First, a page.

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Border Renovation

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Re: Border Renovation

Postby ViridianFields » May 06, 2010 12:20 am

Alright, pictures!

Lets call this the planning stage. Note the plastic edging around the border (me and my cousin put it in a number of years ago when Gramma lived here) and my planned brickwork. There are a few perennials in there though, amongst the various grasses. This and the couple pictures following were taken on the 12th of April, the day I started this reno.
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This is the NOID Delphinium hybrid that's probably been there for 6 years... looks pretty dead at this point. But I assure you they are perfectly hardy here.
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Saponaria officinalis, or Common Soapwort, also looking pretty dead. I'm sure this plant is a spreading sub-shrub in some climates, but the winters pretty much kill it back to the roots here. It still spreads but isn't overly aggressive (plus I have a thing for white flowers with which to offset colors that are occasionally garish, like the 'Enchantment' Asiatic Lily).
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Now the more interesting stuff, a partially finished product (which has since changed somewhat, these pictures were taken 3 days ago). The bricks have been sunk to slightly below surface level to make for ease of mowing and to keep the turf grasses out. I will still have to edge occasionally but it will be easy, I just need to pull the bricks out and cut along a straight line.
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A close-up of some of the finished part of the border. In this picture you can see in better detail the brickwork, and a number of plants just starting (they've all been clearly labeled since so I know where everything is and what's what). There's Strawberry Rhubarb, Common Soapwort, Columbine, Mediterranean Soapwort, Chives, Garlic, Daylilies, Creeping Charlie (yes I cultivate it!), Echinacea, and Lilies. Much of which can't be seen in the picture (yet).
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The Delphinium putting on some awesome growth (see, told you they were hardy here).
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And that's it for pics, unless you all want to see pics of some of the seedlings I'll be setting out. :D
Calvin

Creighton, SK - Zone 1b, but don't tell the Delphiniums. Zone 4 for them. :lol:
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Re: Border Renovation

Postby Smitty » May 06, 2010 12:57 am

ViridianFields wrote:Hmm, if you really want him I can pot him for you...


I was just razzing you......oh wait...what color is it?? 8) we could tradesies...I have a tickled pink that needs some splitting.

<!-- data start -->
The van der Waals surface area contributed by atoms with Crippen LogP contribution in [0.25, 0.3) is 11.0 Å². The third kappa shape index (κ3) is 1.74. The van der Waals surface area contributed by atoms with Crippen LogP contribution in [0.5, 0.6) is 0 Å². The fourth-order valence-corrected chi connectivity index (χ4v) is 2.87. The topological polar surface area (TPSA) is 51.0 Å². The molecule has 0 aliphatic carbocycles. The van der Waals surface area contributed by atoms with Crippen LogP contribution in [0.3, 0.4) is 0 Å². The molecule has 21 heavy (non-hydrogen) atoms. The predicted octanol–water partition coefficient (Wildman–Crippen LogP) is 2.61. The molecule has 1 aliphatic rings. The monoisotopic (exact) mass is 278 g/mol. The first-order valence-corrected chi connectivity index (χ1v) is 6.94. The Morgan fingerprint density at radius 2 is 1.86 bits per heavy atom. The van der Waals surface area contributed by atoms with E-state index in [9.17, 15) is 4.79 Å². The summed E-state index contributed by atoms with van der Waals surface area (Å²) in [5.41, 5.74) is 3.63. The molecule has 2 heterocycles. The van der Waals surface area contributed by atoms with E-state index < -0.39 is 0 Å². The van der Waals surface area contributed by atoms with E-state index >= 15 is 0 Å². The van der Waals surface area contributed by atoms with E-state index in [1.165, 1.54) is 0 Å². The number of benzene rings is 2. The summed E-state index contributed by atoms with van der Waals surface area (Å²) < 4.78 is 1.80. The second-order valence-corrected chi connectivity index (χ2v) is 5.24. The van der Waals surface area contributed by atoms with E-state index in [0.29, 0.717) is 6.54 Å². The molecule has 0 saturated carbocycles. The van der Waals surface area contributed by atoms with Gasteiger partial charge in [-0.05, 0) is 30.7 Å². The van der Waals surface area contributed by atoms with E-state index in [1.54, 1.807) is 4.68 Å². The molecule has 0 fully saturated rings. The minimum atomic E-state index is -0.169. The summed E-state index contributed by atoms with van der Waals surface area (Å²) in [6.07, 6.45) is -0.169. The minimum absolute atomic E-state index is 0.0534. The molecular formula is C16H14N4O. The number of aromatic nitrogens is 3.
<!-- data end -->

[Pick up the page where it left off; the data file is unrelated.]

your garden reno is coming nicely....with list of plants there it's gonna look beautiful soon.

Smitty wishing it would stop raining and warm up some so she could garden too!!!
""Life isn’t about waiting for the storm to pass. It’s about learning to dance in the rain."
Smitty BBS :-)
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Re: Border Renovation

Postby ViridianFields » May 06, 2010 11:17 am

Well, the Delphinium seedling is likely some shade of blue... but it is a seedling so could realistically be any color. Won't know 'till it blooms. I guarantee it's hardiness :lol: I did see that the south has been getting rain... it's so dry here, we have yet to get any real precipitation since the snow melted.

Heading out to rip up some more grass... (groan).
Calvin

Creighton, SK - Zone 1b, but don't tell the Delphiniums. Zone 4 for them. :lol:
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Re: Border Renovation

Postby ViridianFields » May 06, 2010 4:42 pm

This afternoon I've decided to start hardening off some of my seedlings. The 'Gallery White' and 'Gallery Yellow' Lupinus polyphyllus seedlings are now sitting in a partially shaded spot, well watered. It's 15C out right now, I want to get them used to temperature changes since they are quickly outgrowing their 1.5" plugs and would like to get them planted out as soon as possible... a little cold weather shouldn't hurt them once they're hardened, I should be able to plant them out in 2 weeks or so.

These Lupins are supposed to be shorter than usual for Lupins (14 - 18 inches) and I mixed a packet of each color and planted 2 seeds per plug. Interestingly, many plugs only had a single seed come up and I clipped the first to appear in those that had 2, so I wonder which color will dominate in this batch?

I'm also planting my Stargazer Lily bulbs today, and a few more dwarf Daylilies. Waiting patiently for my order from Vesey's, since I received a catalog from them today so I'm hoping that the box that was shipped on the 26 of last month should be here. I NEED my order, part of what I have planned for the yard is counting on it.
Calvin

Creighton, SK - Zone 1b, but don't tell the Delphiniums. Zone 4 for them. :lol:
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Re: Border Renovation

Postby ViridianFields » May 11, 2010 2:20 am

I never did get the Stargazers planted, but today I received both my Vesey's order and my Botanus order. Today I planted Daylilies ('Stella d'Oro','Grape Magic', and 'Ageless Beauty'), 'Muscadet' and 'Marco Polo' Oriental Lilies, and Yucca glauca.